Second, if a construction is given to the provision which will deny recovery where the death occurs more than two years after the injury, the right of the dependent would be barred before it accrued. That result is contrary to the principle of liberal interpretation and to the intent expressed by section 5409, heretofore quoted which declares that the limitation provisions are affirmative defenses and do not extinguish the right. That the right would be lost before it accrued under such interpretation is clear.  The right of a dependent to a death benefit is a right independent of and severable from the employee's claim for disability compensation. [24 Cal. 2d 590] (See Glavich v. Industrial Acc. Com., 44 Cal. App. 2d 517 [112 P.2d 774].) While it may be that the dependents, or others interested, may, under appropriate circumstances, claim compensation on behalf of the employee during his life (see Lab. Code, §§ 4903, 5501; Pacific E. I. Co. v. Industrial Acc. Com., 10 Cal. 2d 567 [75 P.2d 1058]; Independence Indem. Co. v. Industrial Acc. Com., 2 Cal. 2d 397 [41 P.2d 320]; Northwestern R. Co. v. Industrial Acc. Com., 184 Cal. 484 [194 P. 31]), and thus toll the running of the statute yet it cannot be doubted that the claim for a death benefit does not arise until the death of the employee, and it may be cut off before it arises if that interpretation be accepted. Moreover, as far as appears, the conditions specified in section 4903 of the Labor Code, under which a wife may claim compensation, namely, desertion or neglect by the husband of his wife, are not present in this case.  In order that the beneficial purposes of the Workmen's Compensation Law may not be destroyed, the provisions on limitation should not be interpreted in a manner which will result in the right being lost before it accrues unless the language of such provisions clearly compels such interpretation. (See Burke v. Industrial Commission, 368 Ill. 554 [15 N.E.2d 305, 119 A.L.R. 1152]; Hoy v. T. S. Grayson Lumber Co., 15 La.App. 176 [130 So. 651]; Hovey v. General Const. Co., 242 Mich. 84 [218 N.W. 768].)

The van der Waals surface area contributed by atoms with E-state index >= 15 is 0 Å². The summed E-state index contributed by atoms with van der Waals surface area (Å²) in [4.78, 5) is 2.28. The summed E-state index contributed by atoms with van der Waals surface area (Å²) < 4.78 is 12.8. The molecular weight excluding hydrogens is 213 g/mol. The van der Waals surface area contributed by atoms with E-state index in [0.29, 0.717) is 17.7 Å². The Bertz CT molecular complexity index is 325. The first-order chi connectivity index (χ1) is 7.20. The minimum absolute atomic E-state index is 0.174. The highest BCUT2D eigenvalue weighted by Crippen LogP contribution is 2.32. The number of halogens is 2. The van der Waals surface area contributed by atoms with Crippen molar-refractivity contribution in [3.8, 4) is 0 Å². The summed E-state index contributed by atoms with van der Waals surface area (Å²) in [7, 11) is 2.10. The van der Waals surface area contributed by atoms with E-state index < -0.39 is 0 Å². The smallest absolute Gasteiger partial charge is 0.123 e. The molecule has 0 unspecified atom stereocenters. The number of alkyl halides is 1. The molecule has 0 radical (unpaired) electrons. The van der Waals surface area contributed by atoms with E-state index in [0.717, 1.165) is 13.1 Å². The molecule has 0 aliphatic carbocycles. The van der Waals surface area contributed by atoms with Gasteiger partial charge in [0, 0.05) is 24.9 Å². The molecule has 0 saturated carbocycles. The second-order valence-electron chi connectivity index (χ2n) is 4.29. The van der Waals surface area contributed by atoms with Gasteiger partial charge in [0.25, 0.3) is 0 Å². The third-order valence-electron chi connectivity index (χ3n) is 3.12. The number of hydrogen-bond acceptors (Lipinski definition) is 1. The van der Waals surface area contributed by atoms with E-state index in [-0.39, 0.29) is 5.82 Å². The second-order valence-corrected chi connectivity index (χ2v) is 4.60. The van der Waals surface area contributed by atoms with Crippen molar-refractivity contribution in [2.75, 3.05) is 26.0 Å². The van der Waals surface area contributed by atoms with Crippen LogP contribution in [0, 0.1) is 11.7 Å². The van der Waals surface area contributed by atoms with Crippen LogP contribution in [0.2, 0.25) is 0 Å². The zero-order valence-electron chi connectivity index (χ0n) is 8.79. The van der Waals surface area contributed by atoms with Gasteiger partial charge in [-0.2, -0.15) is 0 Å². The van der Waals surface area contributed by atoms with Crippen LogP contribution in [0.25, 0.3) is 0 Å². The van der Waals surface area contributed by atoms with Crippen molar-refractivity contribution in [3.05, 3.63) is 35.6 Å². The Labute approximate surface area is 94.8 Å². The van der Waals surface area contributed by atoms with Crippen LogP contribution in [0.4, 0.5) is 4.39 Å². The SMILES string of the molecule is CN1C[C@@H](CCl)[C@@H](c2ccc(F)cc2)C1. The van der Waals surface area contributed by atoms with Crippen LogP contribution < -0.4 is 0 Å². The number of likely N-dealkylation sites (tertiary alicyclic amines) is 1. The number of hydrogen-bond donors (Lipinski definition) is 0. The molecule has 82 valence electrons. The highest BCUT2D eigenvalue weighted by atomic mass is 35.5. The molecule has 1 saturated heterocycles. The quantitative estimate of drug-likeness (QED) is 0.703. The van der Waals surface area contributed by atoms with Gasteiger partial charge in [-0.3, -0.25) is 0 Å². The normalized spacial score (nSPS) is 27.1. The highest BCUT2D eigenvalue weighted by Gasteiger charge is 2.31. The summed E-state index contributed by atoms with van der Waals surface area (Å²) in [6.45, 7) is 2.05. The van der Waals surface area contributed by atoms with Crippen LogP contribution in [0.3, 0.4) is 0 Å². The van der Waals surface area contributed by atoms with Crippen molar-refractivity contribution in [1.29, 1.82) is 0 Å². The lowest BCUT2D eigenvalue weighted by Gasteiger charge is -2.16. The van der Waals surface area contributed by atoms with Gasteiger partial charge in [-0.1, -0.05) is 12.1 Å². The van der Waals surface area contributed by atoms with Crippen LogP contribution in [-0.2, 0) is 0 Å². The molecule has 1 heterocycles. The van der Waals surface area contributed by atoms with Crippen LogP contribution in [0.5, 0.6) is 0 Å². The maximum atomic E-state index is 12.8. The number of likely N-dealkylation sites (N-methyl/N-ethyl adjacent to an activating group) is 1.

Third, the history of the limitation provisions indicates that the present law should be given the second construction. The first Workmen's Compensation Act provided that if no payment of compensation was made or notice given within a year after the accident the claim for compensation was barred and in case of permanent disability the accident must have been the proximate cause of the death within fifteen years. (Stats. 1911, p. 796, §§ 8, 10.) The act in effect before the adoption of the Labor Code in 1937 (Stats. 1937, p. 185) read:
"Proceedings for the collection of the death benefit provided by subsection (c) of said section 9 must be commenced within one year from the date of death, and in any event within two hundred forty weeks from the date of the injury, and can only be maintained when it appears that death ensued within one year from the date of the injury, or that the [24 Cal. 2d 591] injury causing death also caused disability which continued to the date of the death and for which a disability payment was made, or an agreement for its payment made, or proceedings for its collection commenced within the time limited for the commencement of proceedings for the recovery of the disability payment." (Italics added.) (Stats. 1917, p. 831, § 11.) (Deering's Gen. Laws, 1931, Act 4749.) Under that statute it is expressly provided that a death benefit cannot be recovered unless the death occurred within one year from the date of the injury except where the disability continued from injury to death and compensation had been paid, agreed to be paid or proceedings therefor commenced. In other words, the proceedings must be commenced within one year from death and even before if 240 weeks from the date of injury has elapsed, with the further limitation that the death must have occurred within one year after the injury except in the special circumstances above mentioned. The change in the wording of the Labor Code is apparent and states the matter in quite different form. There is no restriction of death occurring within one year after the injury and the periods fixed are the ones within which the dependent may commence the proceeding.